Pesticide Degradation

The
pesticide concentrations in the effluent samples taken from the batch and
continuous bioreactors overtime are shown in Figure 4. The pesticide
concentration started to decrease with time under the batch mode of operation
reaching zero after 120 hours from the start. The concentration of captan in
the effluent under the continuous mode of operation also decreased with time
reaching a constant value of 15 mg/L after 288 hours. Thus, a removal
efficiency of 89.6% was achieved after 10 days with the continuous bioreactor
compared to a removal efficiency of 100% after 5 d with the batch bioreactor. Megadi
et al. (2010) achieved 100% degradation of the fungicide captan after 6 days of
operation by the growth of Bacillus
circulans in mineral salt medium (MSM) containing 0.1% captan. Buyanovsky
et al. (1988) achieved 33% degradation efficiency of captan (at initial
concentration of 50 mg/L) after 2 weeks (including lag phase of 2 days) of
incubation with soil bacteria, no further degradation of captan was detected
after the 2 weeks operation. The maximum permissible
value for captan and metabolites in livestock water is set 13 µg/L. The batch
bioreactor used in the study achieved 100% removal of captan, while the
effluent from continuous bioreactor contained 15 mg/L which is not acceptable
for livestock water.

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Figure 4. Concentration of captan in the batch and continuous
bioreactors

Biological degradation of pesticides can be defined as the use of
microorganisms to convert those pesticides either in solid or liquid wastes to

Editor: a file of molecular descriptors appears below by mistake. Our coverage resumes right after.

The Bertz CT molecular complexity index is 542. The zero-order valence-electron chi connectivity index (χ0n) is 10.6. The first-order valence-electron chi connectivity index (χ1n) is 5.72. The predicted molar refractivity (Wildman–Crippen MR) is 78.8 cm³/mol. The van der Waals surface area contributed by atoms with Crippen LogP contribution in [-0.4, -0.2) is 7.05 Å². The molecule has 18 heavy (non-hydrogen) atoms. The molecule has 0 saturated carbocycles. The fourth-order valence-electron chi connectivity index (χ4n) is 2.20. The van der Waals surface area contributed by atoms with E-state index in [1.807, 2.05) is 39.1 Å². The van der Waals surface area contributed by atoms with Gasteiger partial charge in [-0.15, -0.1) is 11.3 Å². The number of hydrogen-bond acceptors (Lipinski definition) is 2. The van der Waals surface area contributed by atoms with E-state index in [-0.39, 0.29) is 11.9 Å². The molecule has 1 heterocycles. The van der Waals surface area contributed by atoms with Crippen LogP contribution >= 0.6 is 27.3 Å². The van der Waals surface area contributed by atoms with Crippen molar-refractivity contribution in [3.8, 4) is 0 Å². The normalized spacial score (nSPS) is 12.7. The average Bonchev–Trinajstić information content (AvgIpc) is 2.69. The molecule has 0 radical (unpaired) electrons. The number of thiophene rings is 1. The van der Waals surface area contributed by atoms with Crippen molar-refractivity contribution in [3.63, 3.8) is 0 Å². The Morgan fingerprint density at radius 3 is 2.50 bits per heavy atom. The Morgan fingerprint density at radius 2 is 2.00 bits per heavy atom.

a harmless by product. The biological treatment mainly depends on the microbial
activity and aeration. In this study, microbes that naturally exist in soil
increased significantly in number and began to biodegrade pesticide. The microorganisms
used the pesticide as a carbon source for obtaining energy in addition to the synthesis
of new cells according to the following equations:

Energy

                          Organic matter + O2                 

           CO2
+ H2O + other products +Heat  
                   (2)

Synthesis

                          Organic matter + NH4             

           more
microbes                                            (3)

The proposed pathway for the degradation of captan is shown in
Figure 5. The soil microbial population used in this study contained
microorganisms that was able to oxidieze the carbon, chloride, nitrogen and sulphur
in captan (C9H8Cl3NO2S) and convert
them to carbon dioxide (CO2), water (H2O), chloride (Cl),
nitrate (NO3) and sulphate (SO4) and thus obtaining the
energy required for microbial synthesis according to the following equations (Swanner
and Templeton, 2011; Megadi et al., 2010; Munch et al., 1996).

C9H8Cl3NO2S
+8.5O2

      9CO2
+ H2O + 3HCl + NH3 + H2S+?E                                         (4)

The captan degradation
process takes place in several steps. In the first step, captan is converted
into cis-1,2,3,6-tetrahydro
phthalimide, thiocarbonyl chloride and hydrochloric acid. In the second, step cis-1,2,3,6-tetrahydro pthalimide is
converted into cis-1,2,3,6-tetrahydro
pthalimidic acid and thiocarbonyl chlorides converted into H2S, CO2
and H2O. In the third step, the cis-1,2,3,6-tetrahydro
pthalimidic acid is converted into O-phthalic acid and ammonia. In the forth
step, the O-phthalic acid is converted into protocatechuic acid. In the fifth
step, the protocatechuic acid is converted into 3- carboxy-cis, cis muconic acid which is oxidized to CO2 and H2O.
Nitrifying bacteria is responsible for the conversion of NH3 to NO3
under aerobic conditions while the H2S is converted into SO4
by hydrogen sulphide reducing bacteria.

NH3
+ 2O2        

          NO3-
+ H2O + H+ + ?E                                                                              (5)